I have only ever used an aboleth once, and that was when we were playing A Sundered World so I did not use it "officially", though they also rank among my favorites. As with mind flayers they are pretty much what I expect, and again I hope that the flat math will make it easier to employ low-level threats without disrupting encounter difficulty one way or the other.

Aside from 3rd Edition's Lords of Madness I do not recall much flavor content pertaining to them,  but I like the potential plot hooks that their genetic memory (and, to a point, their ability to go dormant) allows for.

Now that I am chomping at the bits to run a campaign another brimming with eldritch horrors from beyond space and time, hopefully we get some quality, insanity inducing aberrant art tomorrow.
November 06, 2012
Posted by David Guyll

Legends & Lore: High-Level Play

High-level play is not something that I have a lot of experience with. In 3rd Edition my group we managed to--by the books--get to 14th level on three occasions. In my 4th Edition A Sundered World campaign, the party managed to get to level 15 I think, but that was only because I was leveling them up each session; normally we would get somewhere in the 6-10 range before we would have to call it quits.

In any case I am told that high-level 3rd Edition play is fraught with issues; spells and Hit Dice progression rates could wreak havoc on a DM's attempts to challenge the players. I think I was pretty lucky in that in my campaign the worst I had to deal with was a characters' greater teleport spell-like ability, though I was personally the subject of a pre-Revised Edition polymorph spell; going from human to minotaur was fun while it lasted.

From my very limited high-level 4th Edition experience I can say that my biggest issue was the slew of class, race, feat, and item powers. It made most characters fairly difficult to juggle pretty quickly, though thankfully I never noticed any singular game-breaking powers (though some combinations were pretty annoying). Otherwise creating monsters and setting DCs, even on the fly, was a breeze.

A slower progression rate will help alleviate the scaling issues from 3rd Edition, where by 5th-level a fighter and wizard could reasonably have attack bonuses of +9 and +2 respectively. I think that instead of doling out an almost uniform +2 to weapon attacks for everyone at the start (a cleric and wizard both have a +2 with weapons, really?), that they should just use 4th Edition's weapon accuracy system.

It could also apply to monsters, which would help shore up some accuracy issues and inconsistencies. For example, why do hobgoblins get a +2 to hit despite a Strength of 11, when drow get a +0? Human warriors also get a +2 to hit, but have a Strength of 12. It does not seem to be a weapon thing, as koprus have a +4 to hit despite only having a Strength of 15.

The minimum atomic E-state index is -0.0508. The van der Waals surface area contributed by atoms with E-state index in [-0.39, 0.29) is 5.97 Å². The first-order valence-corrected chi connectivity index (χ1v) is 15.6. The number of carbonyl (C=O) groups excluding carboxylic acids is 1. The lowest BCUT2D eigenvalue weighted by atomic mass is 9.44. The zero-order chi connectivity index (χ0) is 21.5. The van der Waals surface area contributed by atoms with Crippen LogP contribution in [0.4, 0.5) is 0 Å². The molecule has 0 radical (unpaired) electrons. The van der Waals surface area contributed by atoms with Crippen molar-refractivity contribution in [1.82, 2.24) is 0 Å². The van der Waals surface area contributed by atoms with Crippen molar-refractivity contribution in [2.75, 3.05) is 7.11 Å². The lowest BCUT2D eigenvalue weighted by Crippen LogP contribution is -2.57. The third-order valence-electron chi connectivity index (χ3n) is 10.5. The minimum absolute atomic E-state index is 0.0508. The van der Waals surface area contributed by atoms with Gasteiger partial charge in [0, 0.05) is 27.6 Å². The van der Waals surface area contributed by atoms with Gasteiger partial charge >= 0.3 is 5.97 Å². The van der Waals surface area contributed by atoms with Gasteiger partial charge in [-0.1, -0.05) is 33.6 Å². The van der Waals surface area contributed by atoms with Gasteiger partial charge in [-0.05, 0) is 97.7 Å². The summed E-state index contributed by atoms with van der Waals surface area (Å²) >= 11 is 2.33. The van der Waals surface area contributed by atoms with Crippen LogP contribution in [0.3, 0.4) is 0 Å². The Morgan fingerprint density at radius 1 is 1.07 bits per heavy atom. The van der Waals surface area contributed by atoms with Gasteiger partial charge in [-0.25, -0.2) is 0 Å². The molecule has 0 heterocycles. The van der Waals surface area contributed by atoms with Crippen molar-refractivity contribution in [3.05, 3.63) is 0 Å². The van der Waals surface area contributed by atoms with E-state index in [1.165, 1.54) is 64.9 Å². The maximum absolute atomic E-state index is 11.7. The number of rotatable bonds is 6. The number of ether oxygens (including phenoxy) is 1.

Getting a spell or class feature "most of the time" can lead to lackluster level advancement. 3rd Edition had plenty of classes with "dead levels", and Next's fighter and rogue already have their share. Personally I would like to see something else going on at those levels besides just hit points, skills, and feats (especially since the latter two are technically optional systems). Though, given 4th Edition's progression model this might end up being too much. This is one of those things where actual play experience will come in handy in casting a deciding vote.

I am interested in the legacy system. Though AD&D is specifically mentioned, it reminds me of 4th Edition's epic destinies, which provided ways to resolve your character's story once you hit the level cap; you might ascend into a god-like being, found a magic college, carve out a new nation, transform into a lich, and so on and so forth.

Legacies seem to be less, well, epic. You might take over a thieves' guild, build a temple, or establish a stronghold. Lichdom is still on the table, and while you may not be able to become an archduke of Hell you can at least be able to thwart one. Of additional interest is option of transitioning back into low level, by playing heirs, hirelings, or followers of your old character.

This was something I liked about the idea of epic destinies, having never actually been able to pick one or seen them in play. You could found a college, and then play a member of that college. Or, if a character became a lich it could be a villain for the next one. The problem was of course the 21 level entry fee. Chopping this down to 11 would make it much more likely that characters can qualify.
November 05, 2012
Posted by David Guyll